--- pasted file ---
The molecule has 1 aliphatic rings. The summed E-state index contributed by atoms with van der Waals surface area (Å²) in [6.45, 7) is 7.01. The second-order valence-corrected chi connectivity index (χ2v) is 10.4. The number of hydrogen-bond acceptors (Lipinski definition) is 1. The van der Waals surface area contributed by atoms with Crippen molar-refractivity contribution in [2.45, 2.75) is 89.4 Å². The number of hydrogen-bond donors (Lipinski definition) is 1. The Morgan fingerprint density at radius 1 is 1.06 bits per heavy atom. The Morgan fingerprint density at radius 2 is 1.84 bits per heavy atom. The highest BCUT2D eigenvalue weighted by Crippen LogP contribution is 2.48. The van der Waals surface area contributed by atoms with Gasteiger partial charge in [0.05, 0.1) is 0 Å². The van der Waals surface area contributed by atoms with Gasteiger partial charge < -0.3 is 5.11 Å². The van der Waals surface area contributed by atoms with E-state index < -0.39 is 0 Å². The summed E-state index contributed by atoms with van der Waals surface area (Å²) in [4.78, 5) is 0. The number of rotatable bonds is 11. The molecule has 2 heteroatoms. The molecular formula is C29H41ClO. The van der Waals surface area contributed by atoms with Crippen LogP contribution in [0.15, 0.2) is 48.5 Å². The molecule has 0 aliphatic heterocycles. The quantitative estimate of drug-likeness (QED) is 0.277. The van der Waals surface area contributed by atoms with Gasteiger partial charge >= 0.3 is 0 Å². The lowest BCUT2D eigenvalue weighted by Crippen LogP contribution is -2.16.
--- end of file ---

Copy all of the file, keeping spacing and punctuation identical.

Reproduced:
The molecule has 1 aliphatic rings. The summed E-state index contributed by atoms with van der Waals surface area (Å²) in [6.45, 7) is 7.01. The second-order valence-corrected chi connectivity index (χ2v) is 10.4. The number of hydrogen-bond acceptors (Lipinski definition) is 1. The van der Waals surface area contributed by atoms with Crippen molar-refractivity contribution in [2.45, 2.75) is 89.4 Å². The number of hydrogen-bond donors (Lipinski definition) is 1. The Morgan fingerprint density at radius 1 is 1.06 bits per heavy atom. The Morgan fingerprint density at radius 2 is 1.84 bits per heavy atom. The highest BCUT2D eigenvalue weighted by Crippen LogP contribution is 2.48. The van der Waals surface area contributed by atoms with Gasteiger partial charge in [0.05, 0.1) is 0 Å². The van der Waals surface area contributed by atoms with Gasteiger partial charge < -0.3 is 5.11 Å². The van der Waals surface area contributed by atoms with E-state index < -0.39 is 0 Å². The summed E-state index contributed by atoms with van der Waals surface area (Å²) in [4.78, 5) is 0. The number of rotatable bonds is 11. The molecule has 2 heteroatoms. The molecular formula is C29H41ClO. The van der Waals surface area contributed by atoms with Crippen LogP contribution in [0.15, 0.2) is 48.5 Å². The molecule has 0 aliphatic heterocycles. The quantitative estimate of drug-likeness (QED) is 0.277. The van der Waals surface area contributed by atoms with Gasteiger partial charge >= 0.3 is 0 Å². The lowest BCUT2D eigenvalue weighted by Crippen LogP contribution is -2.16.